A spate of sea turtle strandings occurred on or around the Vineyard this weekend, including two dead turtles that washed up on Island beaches as well as a vessel-struck turtle spotted in the Vineyard Sound.

The dead turtle spottings follow close on the heels of one last week, when a leatherback sea turtle that was found on the Vineyard Haven harbor side of West Chop. The leatherback had a clear boat propeller wound on its carapace, indicating a vessel strike.

Earlier in the summer, a dead loggerhead sea turtle was spotted washed up on State Beach — making five known sea turtle strandings this season.

“The Vineyard’s had too many sea turtle strandings lately,” said Karen Dourdeville, who coordinates the sea turtle stranding program for Mass Audubon in Wellfleet, in an email. “We expect it. But it’s always sad.”

Dead leatherback with clear propellor wound photographed from boat on Thursday. — Gary Foster

The recent trio of strandings began last Thursday, when the dead leatherback was reported by a boater on Middle Ground on the north side Island. According to Ms. Dourdeville, the turtle was spotted approximately one mile north of Makonikey, floating in Vineyard Sound.

Ms. Dourdeville said the turtle had a clear vessel strike wound, and that the reporting boat was not the vessel that struck the turtle. With strong westerly winds pushing tides, the sea turtle has not yet washed up on shore, although Ms. Dourdeville expected it could still beach in the Lambert’s Cove area in the near future.

“Clear vessel strike, that looked quite fresh at the time it was photographed,” Ms. Dourdeville said in an interview on Monday. “I’m a little surprised that one hasn’t come up, and it still definitely could.”

One day later, on Friday, Sept. 18, a dead, male leatherback sea turtle was spotted approximately 100 yards south of the Steamship Authority terminal at Inkwell Beach in Oak Bluffs. Ms. Dourdeville said that the turtle was likely struck by a vessel, although the condition of the carcass made it difficult to assess its cause of death.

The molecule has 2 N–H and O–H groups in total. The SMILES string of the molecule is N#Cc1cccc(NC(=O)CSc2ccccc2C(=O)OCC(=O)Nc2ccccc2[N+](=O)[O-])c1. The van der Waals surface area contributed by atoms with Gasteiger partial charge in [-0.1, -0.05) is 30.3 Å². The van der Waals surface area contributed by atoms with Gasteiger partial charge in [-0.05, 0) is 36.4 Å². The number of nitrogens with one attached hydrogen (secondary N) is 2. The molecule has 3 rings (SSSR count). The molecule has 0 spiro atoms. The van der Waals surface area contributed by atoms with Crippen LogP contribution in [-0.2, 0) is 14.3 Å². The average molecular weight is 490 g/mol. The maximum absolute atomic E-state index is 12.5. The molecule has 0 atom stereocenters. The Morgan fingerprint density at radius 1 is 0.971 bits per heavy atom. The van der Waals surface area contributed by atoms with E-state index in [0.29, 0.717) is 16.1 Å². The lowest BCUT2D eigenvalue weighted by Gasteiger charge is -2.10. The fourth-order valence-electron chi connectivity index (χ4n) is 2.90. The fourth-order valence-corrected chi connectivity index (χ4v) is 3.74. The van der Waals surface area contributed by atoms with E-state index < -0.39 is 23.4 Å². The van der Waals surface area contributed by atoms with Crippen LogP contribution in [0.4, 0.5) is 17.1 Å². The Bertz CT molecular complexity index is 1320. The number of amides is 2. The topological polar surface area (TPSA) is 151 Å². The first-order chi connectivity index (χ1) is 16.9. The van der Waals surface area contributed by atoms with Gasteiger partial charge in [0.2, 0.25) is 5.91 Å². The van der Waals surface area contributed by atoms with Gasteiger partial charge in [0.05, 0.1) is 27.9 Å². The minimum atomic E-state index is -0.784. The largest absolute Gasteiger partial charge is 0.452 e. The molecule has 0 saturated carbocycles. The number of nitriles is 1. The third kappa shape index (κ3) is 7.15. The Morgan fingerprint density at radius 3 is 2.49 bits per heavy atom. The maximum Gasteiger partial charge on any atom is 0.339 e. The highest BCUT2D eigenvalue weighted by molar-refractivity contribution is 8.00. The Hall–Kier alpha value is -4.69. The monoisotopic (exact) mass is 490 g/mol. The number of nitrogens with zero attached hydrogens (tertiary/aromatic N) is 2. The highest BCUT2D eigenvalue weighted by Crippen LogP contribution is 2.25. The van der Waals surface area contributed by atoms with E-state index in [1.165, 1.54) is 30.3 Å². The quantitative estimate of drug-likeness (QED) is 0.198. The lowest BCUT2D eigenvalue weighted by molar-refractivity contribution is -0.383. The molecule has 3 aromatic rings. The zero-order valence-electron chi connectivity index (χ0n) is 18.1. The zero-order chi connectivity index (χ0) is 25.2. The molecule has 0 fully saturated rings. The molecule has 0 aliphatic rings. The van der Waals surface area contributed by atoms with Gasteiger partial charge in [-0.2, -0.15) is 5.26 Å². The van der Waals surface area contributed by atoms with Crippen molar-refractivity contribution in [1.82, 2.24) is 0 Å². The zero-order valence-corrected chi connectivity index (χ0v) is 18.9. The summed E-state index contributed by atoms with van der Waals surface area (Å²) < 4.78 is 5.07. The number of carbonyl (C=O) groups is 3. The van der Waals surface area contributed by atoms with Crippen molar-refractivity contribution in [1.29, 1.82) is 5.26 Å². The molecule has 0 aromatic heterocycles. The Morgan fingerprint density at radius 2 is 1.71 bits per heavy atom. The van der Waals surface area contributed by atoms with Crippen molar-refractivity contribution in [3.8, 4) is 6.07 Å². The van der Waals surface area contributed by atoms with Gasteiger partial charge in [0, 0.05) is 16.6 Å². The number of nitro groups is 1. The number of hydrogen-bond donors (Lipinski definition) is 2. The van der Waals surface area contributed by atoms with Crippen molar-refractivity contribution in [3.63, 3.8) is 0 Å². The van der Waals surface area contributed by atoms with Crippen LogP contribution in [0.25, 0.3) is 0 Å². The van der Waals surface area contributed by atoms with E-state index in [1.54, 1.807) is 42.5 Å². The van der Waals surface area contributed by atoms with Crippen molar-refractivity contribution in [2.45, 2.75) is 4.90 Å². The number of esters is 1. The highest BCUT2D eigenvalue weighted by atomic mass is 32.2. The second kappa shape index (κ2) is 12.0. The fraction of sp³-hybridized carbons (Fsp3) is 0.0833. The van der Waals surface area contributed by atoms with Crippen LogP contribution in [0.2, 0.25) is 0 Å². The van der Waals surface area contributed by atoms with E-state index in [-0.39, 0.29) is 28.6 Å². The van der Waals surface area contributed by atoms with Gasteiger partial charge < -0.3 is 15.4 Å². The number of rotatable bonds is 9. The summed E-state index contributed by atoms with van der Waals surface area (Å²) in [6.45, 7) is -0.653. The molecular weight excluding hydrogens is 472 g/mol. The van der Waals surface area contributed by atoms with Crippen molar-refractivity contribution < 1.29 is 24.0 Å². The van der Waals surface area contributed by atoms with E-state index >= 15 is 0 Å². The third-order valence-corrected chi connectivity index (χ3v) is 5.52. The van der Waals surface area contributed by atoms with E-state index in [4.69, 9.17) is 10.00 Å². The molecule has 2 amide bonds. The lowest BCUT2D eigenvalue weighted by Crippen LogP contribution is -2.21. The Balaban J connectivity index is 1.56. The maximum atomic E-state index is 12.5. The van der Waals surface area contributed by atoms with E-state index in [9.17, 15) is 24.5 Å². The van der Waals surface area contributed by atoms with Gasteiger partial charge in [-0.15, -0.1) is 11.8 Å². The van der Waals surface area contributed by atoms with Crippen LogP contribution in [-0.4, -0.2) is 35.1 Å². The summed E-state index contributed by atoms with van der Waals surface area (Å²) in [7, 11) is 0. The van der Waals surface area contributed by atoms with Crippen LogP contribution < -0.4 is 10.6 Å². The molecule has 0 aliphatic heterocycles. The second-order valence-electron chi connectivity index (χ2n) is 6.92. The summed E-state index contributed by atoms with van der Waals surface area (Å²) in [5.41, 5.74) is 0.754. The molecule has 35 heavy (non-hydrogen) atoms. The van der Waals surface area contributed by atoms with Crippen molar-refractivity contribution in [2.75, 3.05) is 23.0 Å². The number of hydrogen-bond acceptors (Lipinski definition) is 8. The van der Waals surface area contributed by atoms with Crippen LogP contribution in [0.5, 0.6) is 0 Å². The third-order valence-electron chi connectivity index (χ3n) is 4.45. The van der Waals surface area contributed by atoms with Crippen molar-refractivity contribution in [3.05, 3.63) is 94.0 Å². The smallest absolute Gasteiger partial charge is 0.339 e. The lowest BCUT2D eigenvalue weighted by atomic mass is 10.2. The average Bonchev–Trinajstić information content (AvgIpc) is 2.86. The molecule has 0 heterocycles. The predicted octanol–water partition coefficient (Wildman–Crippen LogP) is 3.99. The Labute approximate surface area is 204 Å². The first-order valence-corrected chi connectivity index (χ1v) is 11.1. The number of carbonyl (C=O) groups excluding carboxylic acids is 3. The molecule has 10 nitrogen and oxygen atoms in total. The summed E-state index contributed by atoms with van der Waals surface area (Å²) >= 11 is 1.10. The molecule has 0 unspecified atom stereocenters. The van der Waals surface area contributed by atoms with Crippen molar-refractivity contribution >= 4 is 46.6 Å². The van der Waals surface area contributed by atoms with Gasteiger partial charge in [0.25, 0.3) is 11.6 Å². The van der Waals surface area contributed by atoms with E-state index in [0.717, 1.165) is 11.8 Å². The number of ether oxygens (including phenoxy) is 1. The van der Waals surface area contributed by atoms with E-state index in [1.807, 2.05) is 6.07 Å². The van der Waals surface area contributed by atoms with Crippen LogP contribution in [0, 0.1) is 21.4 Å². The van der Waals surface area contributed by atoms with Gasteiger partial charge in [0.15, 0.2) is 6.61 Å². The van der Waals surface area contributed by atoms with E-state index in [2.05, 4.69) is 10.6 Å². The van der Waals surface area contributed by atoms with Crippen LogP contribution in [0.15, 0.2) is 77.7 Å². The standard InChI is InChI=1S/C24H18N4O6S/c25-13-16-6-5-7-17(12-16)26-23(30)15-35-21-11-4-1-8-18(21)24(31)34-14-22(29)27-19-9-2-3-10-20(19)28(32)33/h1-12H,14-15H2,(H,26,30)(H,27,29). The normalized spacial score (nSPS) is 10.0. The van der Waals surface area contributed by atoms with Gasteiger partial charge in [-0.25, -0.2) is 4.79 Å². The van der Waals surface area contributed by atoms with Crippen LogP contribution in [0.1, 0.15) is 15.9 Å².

“That one was pretty broken up,” Ms. Dourdeville said. “The fact that the carapace, the upper shell was so crushed and it looked like vessel strike wounds in it — it was a little hard to tell. But usually if they are not vessel struck, they don’t open up like that.”

Then, the next day, on Saturday, Sept. 19, a dead, severely decomposed loggerhead sea turtle was spotted washed up on Cow Bay beach in Edgartown. According to Ms. Dourdeville, the sea turtle did not have any vessel strike wounds, but she suspected it was entangled in fishing gear or netting because of the turtle’s condition.

Suzan Bellincampi, director of the Felix Neck Wildlife Sanctuary, measured the loggerhead at 67 centimeters, or a little more than two feet.

Loggerhead and leatherback sea turtles — two of the four sea turtle species found in Vineyard waters — are endangered. While leatherbacks can grow to weigh over 1,000 pounds, loggerheads are slightly smaller, with fully-grown adults averaging approximately 300 pounds in size.

The loggerhead found Saturday was a sub-adult, according to Ms. Dourdeville, meaning that it was too young for scientists to identify its sex. But the inability to identify the turtle’s sex belies its actual age — loggerhead sea turtles likely do not sexually mature until age 30, and their estimated life expectancy is approximately 60 to 70 years, meaning the turtle found on Saturday could have been 20 or older.

“It can take a long time for sea turtles to get to the age that they can reproduce,” Ms. Dourdeville said.